As Red Sox fans, we are taught to hate the Yankees.  We hate their players, their manager, their coaches, their owner, and especially their fans.  But something funny happened between 1996 and 2007.  We didn’t hate Joe Torre.

Joe Torre epitomozed class.  He always said the right thing in the media.  He never threw his players under the bus.  He sat back and let George Steinbrenner tear him to pieces.  George is the boss, Torre would say, suggesting that the man who signed the checks could say whatever he wanted to, even when it was blatantly disrespectful.

In excerpts from Torre’s new book that were recently released, he explains his anger toward the Yankees front office.  He takes shots at Steinbrenner, Brian Cashman, Randy Levine, et al.  Who can blame him?  He was mistreated.  It’s as simple as that.  This much I have no problem with.  Taking shots at his former players?  That’s a whole other story.

In baseball, the clubhouse is a sacred place.  A baseball clubhouse is like Las Vegas – what happens there, stays there.  Ask any player and they’ll tell you that.  Unfortunately, Torre broke that rule.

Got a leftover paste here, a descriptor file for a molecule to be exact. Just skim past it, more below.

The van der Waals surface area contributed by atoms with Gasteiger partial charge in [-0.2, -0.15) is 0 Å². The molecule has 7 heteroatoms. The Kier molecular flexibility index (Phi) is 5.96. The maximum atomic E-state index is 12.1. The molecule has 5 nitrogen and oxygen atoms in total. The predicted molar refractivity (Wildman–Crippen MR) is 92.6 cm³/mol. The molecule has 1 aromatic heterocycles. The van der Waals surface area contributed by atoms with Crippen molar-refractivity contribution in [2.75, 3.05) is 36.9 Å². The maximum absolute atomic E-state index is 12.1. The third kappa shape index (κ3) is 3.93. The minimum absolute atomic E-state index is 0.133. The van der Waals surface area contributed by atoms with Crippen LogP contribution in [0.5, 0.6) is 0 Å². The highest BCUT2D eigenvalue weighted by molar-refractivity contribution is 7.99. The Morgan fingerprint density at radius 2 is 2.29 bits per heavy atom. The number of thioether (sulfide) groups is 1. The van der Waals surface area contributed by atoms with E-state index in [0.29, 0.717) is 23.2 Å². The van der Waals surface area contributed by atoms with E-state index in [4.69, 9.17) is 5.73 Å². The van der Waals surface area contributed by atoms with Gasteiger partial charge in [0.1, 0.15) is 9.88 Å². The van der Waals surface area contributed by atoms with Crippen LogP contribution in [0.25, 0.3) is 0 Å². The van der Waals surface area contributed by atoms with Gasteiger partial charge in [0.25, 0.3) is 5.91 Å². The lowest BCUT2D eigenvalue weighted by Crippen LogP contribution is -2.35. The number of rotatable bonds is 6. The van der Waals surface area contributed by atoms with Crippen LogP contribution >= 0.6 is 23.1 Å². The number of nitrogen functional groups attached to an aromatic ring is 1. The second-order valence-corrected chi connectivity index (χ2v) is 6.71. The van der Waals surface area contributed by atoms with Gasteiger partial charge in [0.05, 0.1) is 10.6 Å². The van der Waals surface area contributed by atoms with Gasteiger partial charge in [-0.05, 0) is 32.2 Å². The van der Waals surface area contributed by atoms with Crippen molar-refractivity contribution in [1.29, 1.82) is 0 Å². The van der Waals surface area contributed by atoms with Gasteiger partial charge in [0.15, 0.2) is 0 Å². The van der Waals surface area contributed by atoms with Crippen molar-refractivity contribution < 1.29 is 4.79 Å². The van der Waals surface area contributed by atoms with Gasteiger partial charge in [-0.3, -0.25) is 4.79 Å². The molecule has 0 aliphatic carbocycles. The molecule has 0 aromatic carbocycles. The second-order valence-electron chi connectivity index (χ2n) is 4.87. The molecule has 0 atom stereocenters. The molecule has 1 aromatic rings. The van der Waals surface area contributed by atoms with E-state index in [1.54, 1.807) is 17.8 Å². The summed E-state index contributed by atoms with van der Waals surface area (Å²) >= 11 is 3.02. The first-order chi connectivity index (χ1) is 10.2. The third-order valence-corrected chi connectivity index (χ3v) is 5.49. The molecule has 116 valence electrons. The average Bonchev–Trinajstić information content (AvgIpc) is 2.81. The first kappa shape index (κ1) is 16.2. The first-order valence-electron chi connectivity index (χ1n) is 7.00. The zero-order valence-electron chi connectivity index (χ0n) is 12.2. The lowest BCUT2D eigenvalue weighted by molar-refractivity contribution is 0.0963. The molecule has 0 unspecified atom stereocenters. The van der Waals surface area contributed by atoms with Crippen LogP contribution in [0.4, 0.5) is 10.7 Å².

Among others, Torre specifically singles out Alex Rodriguez as “A-Fraud.”  A-Rod has taken his fair share of criticism over the past five years, much of it deserved.  But that doesn’t change the fact that Torre had no business airing A-Rod’s dirty laundry to the public.  Even if in fact players did call Rodriguez “A-Fraud,” something Andy Pettitte has denied, we the public shouldn’t have known about it.  If A-Rod really did have an obsession with Derek Jeter, we the public shouldn’t have known about it.  Torre was basing all of this off his interactions with Rodriguez in the Clubhouse.  It should have stayed there.

It’s only natural the Joe Torre wanted to show the world how terribly the Yankees treated him.  But I expected him to take the high road.  He always had in the past.  In this era, nothing surprises me any more.  For twelve years, Joe Torre being classy, humble, nurturing, and good-hearted was a sure bet.  Not any more.